Edward Zwick’s Pawn Sacrifice tells the story of iconic American chess prodigy Bobby Fischer (Tobey Maguire) and his battle, not only against the equally talented Soviet chess master Boris Spassky (Liev Schreiber) in the Chess World Championships in 1972, but against the entire Soviet Union, at a time when American-Russian relations were, let’s say, in a state of dangerous stalemate. As noted by the film, the grand final was not solely about two genius individuals: the chess board and the players’ subsequent interaction with it took on an ideological function; the winner of this game was not solely a chess champion, but also a national hero at a time when heroes of all sorts were needed.
It is this ideological and symbolic stand-off that characterises Pawn Sacrifice. Early on, we see Fischer as a young boy, at a pro-Communist party held by his vehemently Communist mother. Throughout, Zwick keeps the geopolitical significance of this chess final fresh and palpable, as well as including various humorous scenes, parodying the comical relationships between each country’s delegates-cum-chess players, whilst also retaining some appropriate seriousness to controversial issues such as the Vietnam War and the Watergate scandal. Yet the movie seems to quickly gloss over much of Fischer’s childhood, and particularly his early career as a professional chess player. It all seems to happen a bit too quickly, and this gives the impression that the effect – and not so much the cause – is what is most important here. This may well be the director’s intention, yet there would seem to be a great deal of psychological potential at the beginning of this story, to set us up for the mental meltdown that characterised Fischer’s professional chess career.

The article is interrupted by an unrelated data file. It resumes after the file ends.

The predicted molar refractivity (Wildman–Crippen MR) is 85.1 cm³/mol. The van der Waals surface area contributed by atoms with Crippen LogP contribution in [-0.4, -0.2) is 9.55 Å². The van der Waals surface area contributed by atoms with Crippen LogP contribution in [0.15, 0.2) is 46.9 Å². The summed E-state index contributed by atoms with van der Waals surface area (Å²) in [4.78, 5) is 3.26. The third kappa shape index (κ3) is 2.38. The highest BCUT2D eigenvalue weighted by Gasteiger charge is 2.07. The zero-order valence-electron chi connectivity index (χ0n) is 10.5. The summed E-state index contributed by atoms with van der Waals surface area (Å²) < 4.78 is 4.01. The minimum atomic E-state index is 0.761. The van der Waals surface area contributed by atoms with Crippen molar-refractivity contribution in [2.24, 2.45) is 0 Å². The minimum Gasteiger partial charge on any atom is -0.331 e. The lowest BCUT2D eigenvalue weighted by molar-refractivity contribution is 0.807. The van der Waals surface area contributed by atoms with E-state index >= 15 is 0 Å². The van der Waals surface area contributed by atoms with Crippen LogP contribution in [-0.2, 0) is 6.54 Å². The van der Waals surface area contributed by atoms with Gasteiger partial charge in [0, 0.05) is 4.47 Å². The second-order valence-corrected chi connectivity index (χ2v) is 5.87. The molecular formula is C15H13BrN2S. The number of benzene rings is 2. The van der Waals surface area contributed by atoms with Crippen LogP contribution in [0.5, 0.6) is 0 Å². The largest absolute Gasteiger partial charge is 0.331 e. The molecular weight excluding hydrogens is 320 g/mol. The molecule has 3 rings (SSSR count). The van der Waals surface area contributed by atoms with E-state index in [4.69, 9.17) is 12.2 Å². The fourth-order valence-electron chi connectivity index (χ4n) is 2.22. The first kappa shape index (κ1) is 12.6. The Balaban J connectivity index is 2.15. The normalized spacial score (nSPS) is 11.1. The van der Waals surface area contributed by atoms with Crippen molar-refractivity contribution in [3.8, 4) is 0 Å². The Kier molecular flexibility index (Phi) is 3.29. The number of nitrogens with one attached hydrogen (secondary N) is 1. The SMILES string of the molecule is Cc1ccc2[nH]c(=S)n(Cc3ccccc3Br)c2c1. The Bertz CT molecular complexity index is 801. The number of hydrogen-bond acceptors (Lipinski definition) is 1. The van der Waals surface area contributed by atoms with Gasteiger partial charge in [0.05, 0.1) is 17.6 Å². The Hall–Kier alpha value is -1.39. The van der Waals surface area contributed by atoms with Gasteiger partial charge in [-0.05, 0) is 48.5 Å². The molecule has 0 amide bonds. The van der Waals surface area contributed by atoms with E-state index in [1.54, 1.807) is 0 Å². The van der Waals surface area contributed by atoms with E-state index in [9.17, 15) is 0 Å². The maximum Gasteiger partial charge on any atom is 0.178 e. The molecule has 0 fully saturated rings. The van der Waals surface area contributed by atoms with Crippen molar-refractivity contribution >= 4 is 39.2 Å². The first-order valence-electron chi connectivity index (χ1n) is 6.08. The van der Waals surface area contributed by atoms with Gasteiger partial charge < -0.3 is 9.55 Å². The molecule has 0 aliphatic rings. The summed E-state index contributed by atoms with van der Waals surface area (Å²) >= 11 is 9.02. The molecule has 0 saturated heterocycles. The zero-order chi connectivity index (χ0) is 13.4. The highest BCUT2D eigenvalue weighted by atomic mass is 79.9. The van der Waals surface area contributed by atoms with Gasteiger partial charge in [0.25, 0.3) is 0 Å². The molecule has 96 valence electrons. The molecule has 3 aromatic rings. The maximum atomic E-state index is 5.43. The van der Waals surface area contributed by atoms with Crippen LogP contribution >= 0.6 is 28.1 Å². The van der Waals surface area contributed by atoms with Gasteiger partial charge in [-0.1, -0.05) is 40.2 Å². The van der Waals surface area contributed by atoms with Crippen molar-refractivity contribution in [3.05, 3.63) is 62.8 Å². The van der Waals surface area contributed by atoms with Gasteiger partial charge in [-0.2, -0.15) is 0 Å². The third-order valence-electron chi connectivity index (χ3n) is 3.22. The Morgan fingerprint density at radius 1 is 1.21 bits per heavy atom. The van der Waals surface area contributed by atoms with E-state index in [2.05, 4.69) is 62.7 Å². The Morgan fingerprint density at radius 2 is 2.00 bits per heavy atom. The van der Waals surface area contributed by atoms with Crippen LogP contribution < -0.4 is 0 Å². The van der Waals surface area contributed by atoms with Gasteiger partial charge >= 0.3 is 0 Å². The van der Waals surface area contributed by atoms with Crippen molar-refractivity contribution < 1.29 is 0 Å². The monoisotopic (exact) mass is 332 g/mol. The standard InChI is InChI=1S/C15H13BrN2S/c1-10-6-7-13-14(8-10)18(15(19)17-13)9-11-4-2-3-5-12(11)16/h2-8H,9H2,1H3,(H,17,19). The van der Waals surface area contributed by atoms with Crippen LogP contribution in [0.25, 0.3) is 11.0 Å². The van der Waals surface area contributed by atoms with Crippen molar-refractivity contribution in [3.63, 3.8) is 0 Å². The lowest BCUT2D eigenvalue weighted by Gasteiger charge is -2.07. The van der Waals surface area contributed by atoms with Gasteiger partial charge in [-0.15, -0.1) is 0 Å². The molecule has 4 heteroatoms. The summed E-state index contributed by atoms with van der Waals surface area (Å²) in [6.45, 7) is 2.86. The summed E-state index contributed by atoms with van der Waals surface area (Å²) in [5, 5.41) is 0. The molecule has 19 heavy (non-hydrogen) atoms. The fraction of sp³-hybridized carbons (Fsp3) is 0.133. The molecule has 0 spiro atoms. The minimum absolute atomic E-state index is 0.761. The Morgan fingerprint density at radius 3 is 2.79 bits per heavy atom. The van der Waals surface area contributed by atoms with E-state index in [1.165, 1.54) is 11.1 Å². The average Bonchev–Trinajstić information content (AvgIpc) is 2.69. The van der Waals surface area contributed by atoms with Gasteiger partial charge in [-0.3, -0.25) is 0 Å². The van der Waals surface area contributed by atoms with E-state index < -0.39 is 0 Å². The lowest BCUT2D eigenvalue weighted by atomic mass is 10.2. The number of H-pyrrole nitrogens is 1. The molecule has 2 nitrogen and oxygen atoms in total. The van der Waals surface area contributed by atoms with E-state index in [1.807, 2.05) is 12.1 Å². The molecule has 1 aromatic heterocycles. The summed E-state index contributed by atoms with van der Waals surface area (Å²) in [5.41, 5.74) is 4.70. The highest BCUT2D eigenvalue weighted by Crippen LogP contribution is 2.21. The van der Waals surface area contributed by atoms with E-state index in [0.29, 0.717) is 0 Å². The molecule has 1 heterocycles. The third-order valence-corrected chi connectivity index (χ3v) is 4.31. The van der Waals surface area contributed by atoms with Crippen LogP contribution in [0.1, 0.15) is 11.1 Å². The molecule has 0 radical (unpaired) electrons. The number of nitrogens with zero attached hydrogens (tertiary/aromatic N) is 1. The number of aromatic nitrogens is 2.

Much like the “glossing over” of the chess player’s early childhood days, the movie seems only to scratch the surface of Fischer’s breakdown. It is indeed a rough journey for our protagonist, and this is shown on screen. But the film falls into cheap psychological territory, where phone-tapping and conspiracy-driven action (albeit true to the real story) take up a lot of screen time. The cinematic clichés of 60s California – surfers and vintage-looking vignettes – as well as the (perhaps overused) rock’n’roll music, to chess fans who want to focus on the sport, at least, will appear as simple artistic embellishments.
Yet, for all its downfalls, Pawn Sacrifice teaches us a valuable lesson, one that is particularly poignant in the 21st century with its celebrity culture: it warns us against ideologically tainting these personalities for nationalistic purposes, whilst at the same time highlighting how we – as spectators – merely sit back whilst we watch these same celebrities go deeper into dangerous psychological territory.
Pawn Sacrifice is released nationwide on 11th August 2017.
Watch the trailer for Pawn Sacrifice here: